Ted did not push himself to his feet. Some small voice—the same that had warned him against arguing against Johnny, that had sensed all along that this wasn’t Thanksgiving but an ambush—told him that Dad would knock him right back down if he stood. He crawled on his back into the kitchen. Dad did not watch him go. He just stood there, smiling, gazing upon a vision of such rapturous beauty that even his deceitful son could not tarnish it.

For the first time, Ted was the deceitful son.

“Every family has that one crazy uncle,” said one of the twins, watching Ted wriggle away. They both laughed.

Maria shook her head, as if to say, Kids will be kids.

Safely in the kitchen, Ted pushed himself up along the counter without looking away. He feared showing his back in that moment might be a terrible miscalculation. So he watched as his father turned away, raptured smile faltering at last into the old expression of longsuffering. He opened his arms to embrace Johnny, who rose obediently from the couch.

Tears sprang to Ted’s eyes. He had to look away, only to find his mother staring up at him. She held a bread pan between two oven mitts shaped like turkeys. Swiping at his cheeks, Ted said, “Mom? Is this real?”

“Oh, Ted,” Mom said, eyes filled with sorrow. But it was the sorrow shown for a slow child who couldn’t understand the lesson at hand, no matter how plainly it was delivered. “We’ve all seen so much this year, honey. Things that were hidden from us have been made plain. We spent years as sheep while wolves prowled among us. Your father is just upset now that he sees it.”

“Mom,” Ted said. His eyes danced from her face around the childhood home where he had learned integrity, honesty, work ethic—how to be a good man in a world that will test you. The table where he sat doing homework. The stove where he made meals after late night shifts in school. The refrigerator where his report cards and class pictures hung by magnets.

In the living room, Isaiah said something that ended with, “shotgun says otherwise.” His children laughed merrily, relishing the sound of tough talk. Johnny laughed loudest of all, delighting in his restored family.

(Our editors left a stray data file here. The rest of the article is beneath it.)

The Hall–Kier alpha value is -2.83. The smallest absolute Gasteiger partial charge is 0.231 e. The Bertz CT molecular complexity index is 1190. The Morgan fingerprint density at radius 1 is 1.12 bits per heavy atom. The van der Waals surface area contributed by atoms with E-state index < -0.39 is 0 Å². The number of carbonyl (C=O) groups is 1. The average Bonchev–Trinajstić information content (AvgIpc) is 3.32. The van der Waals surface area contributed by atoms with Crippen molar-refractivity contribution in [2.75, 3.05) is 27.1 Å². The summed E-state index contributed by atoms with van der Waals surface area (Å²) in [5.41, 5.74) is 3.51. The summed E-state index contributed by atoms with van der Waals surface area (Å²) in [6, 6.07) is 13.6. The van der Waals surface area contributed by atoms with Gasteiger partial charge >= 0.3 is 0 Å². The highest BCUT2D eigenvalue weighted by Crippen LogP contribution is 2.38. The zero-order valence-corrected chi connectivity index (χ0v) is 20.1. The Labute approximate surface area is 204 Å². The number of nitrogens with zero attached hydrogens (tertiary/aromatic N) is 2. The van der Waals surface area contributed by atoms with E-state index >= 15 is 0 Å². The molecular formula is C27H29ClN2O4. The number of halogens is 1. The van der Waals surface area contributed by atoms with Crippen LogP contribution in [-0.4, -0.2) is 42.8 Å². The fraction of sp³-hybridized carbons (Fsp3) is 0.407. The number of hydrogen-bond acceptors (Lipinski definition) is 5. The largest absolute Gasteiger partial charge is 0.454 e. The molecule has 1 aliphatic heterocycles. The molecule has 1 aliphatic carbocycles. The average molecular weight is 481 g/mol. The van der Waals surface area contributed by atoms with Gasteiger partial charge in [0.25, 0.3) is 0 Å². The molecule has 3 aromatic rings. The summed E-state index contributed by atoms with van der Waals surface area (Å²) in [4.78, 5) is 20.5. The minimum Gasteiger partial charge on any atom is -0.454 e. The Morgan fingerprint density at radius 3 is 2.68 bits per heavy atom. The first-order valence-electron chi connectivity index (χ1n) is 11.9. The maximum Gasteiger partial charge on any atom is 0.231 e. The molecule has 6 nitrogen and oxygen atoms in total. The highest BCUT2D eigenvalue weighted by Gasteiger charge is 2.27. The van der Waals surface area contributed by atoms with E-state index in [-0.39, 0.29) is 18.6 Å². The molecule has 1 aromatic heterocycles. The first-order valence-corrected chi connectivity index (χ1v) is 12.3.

“You know me, Mom. You know Emily.”

Mom looked away. “You shall make no covenant with them or show them mercy, and you shall not intermarry with them.”

“What did you say?”

“It’s the Bible, Theodore,” Mom said. “Have you fallen so far astray that you don’t recognize it anymore?”

“Mom, I love you. I’ve been a good son.”

She smiled, sadly. “Maybe that was where we went wrong. We had to be stern with Johnathan. Maybe we didn’t see your transgressions because they happened quietly.”

Like a thief in the night, Ted thought. He felt an urge to run.

Johnny called from the living room. “Teddie, come back. It’s the holiday. We should be together. We should be a family again.”

Ted stared into his mother’s eyes. She quirked an eyebrow.

“Come into the living room, son,” Dad called.

I’ve been a good son, he thought.

“You should go,” Mom said.

Ted obeyed.

November 25, 2020 03:40

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5 comments

04:39 Nov 27, 2020

You’ve written an important story and captured today’s unapologetic racism accurately (oh boy) Nice twist in that the crazy uncle is the good guy... Enjoyed it, Ray. Shines a light on the pervasive sickness in American society today...

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Ray Dyer
20:04 Nov 27, 2020

Thank you, Deidra - I wish I could express how sincerely I appreciate what you wrote here. Very grateful that it "landed" as intended.

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Tom .
05:49 Nov 25, 2020

Wow, this is dark. It is very powerful. It reads almost like Ted has stepped into the twilight zone At first I thought some of the behaviour was too exaggerated but reading through it a second time I have changed my mind. I think the balance is just right. It works and is effective because it offers no resolution. Ted's nightmare just continues. GOOD JOB

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Ray Dyer
14:54 Nov 25, 2020

Thank you so much, Tom - this one was a challenge to get through, because of the dark tone. I'm glad that it worked for you. I was tempted to tone down some of the behavior and dialogue, but in the end I kept it, because these are things that people are literally saying in the States right now. Not just people on television. The whole, "I'll cut you off and talk like a pundit" thing happens all day, every day, and it's devastating to any attempt at actual conversation. When I was done, I said to my wife, "I've spent my entire life tr...

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Tom .
14:58 Nov 25, 2020

There are times I am thankful my French is not fluent, and I only understand half of what is going on. It is not just the states, sadly.